Organisers want universities to contribute to looking at trust in the internet of things, a factor that will influence the development of smart cities
A competition has been opened for universities to develop a new £10 million research hub to investigate the security and privacy issues around the internet of things (IoT).
The Engineering and Physical Sciences Research Council (EPSRC) is running the competition in conjunction with the Economic and Social Research Council (ESRC) and the Arts and Humanities Research Council (AHRC). The project is backed by an investment of £9.8 million over three years, part of the government’s broader £40 million IoTUK Programme to support the development of the IoT.
It will look at the interactions, policy and governance around the plethora of sensors and devices that are connected to the internet and have the potential to support radical changes in public services.
The competition organisers want a small group of universities to work together, and provide matching funding, beginning in January of next year.
A spokesperson for EPSRC told UKAuthority that, although only universities can enter the competition, it is possible for other public sector organisations to have a role as partners within bids.
Adoption and acceptability
Its call document for the competition says that adoption and public acceptability of the technology will depend heavily on trust, and the research should deal with fundamental issues around privacy, security and interactions between humans and systems relevant to the IoT.
It is expected to take in ethical, legal, regulatory and business issues, and is also expected to include work on standards, interoperability, supervisory control and harnessing the economic value of IoT.
Professor Philip Nelson, EPSRC’s chief executive said: “Our lives are becoming ever-more interconnected with digital devices and the internet. The potential benefits are wide, an exchange of information in an emergency could save time and lives.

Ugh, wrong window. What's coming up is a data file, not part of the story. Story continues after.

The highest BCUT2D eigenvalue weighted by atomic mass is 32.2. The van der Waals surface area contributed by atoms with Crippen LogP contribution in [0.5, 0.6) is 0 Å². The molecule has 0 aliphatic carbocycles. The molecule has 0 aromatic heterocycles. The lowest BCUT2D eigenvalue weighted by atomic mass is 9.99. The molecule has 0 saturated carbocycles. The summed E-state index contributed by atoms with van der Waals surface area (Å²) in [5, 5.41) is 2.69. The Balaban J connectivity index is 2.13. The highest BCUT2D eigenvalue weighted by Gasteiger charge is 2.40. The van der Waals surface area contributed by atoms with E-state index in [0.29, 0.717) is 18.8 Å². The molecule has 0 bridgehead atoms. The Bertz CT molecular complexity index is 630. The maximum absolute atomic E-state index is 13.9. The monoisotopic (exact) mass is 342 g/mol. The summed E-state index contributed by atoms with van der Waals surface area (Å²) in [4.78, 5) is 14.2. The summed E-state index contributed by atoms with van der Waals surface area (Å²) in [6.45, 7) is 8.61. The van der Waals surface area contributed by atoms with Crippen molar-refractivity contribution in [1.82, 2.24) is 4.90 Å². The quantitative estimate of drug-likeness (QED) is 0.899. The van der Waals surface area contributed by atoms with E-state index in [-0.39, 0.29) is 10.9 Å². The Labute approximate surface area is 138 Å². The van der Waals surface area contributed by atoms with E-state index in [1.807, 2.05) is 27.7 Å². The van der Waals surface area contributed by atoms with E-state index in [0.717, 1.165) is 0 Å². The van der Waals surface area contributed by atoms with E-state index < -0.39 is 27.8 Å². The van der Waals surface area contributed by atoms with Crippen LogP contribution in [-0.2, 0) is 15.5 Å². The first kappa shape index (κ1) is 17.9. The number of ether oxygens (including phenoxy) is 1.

“However, it is also clear that people have concerns about how their data is handled and kept secure so the Internet of Things Hub will address these challenges. Successful economies are economies that invest in science; this is an investment in the science of the future and will help deliver a successful and secure UK.”
Smart cities role
The IoT is a crucial element of the move towards smart cities, with the potential to coordinate services better and provide some that are not yet available; but the concerns about the use of data are making some organisations cautious about the possibilities. At last week’s techUK event on smart cities it was claimed that unless people feel confident about how their data the UK could be slow off the mark in adopting solutions.
Expressions of interest for the competition have to be registered with the ESRPC by 20 July.
The IoTUK Programme is a collaboration between the Digital Economy Unit in the Department for Culture, Media and Sport, InnovateUK, the Digital Catapult, the Future Cities Catapult and EPSRC, and is aimed at building on the country’s strengths in the technology, design and security of the IoT.
In addition to the research hub, it will involve a series of large scale demonstrator projects health and social care and the city services, a programme to accelerate the development of hardware, and IoTUK Central to bring all the elements together.
Image from US Federal Trade Commission, public domain through Wikimedia.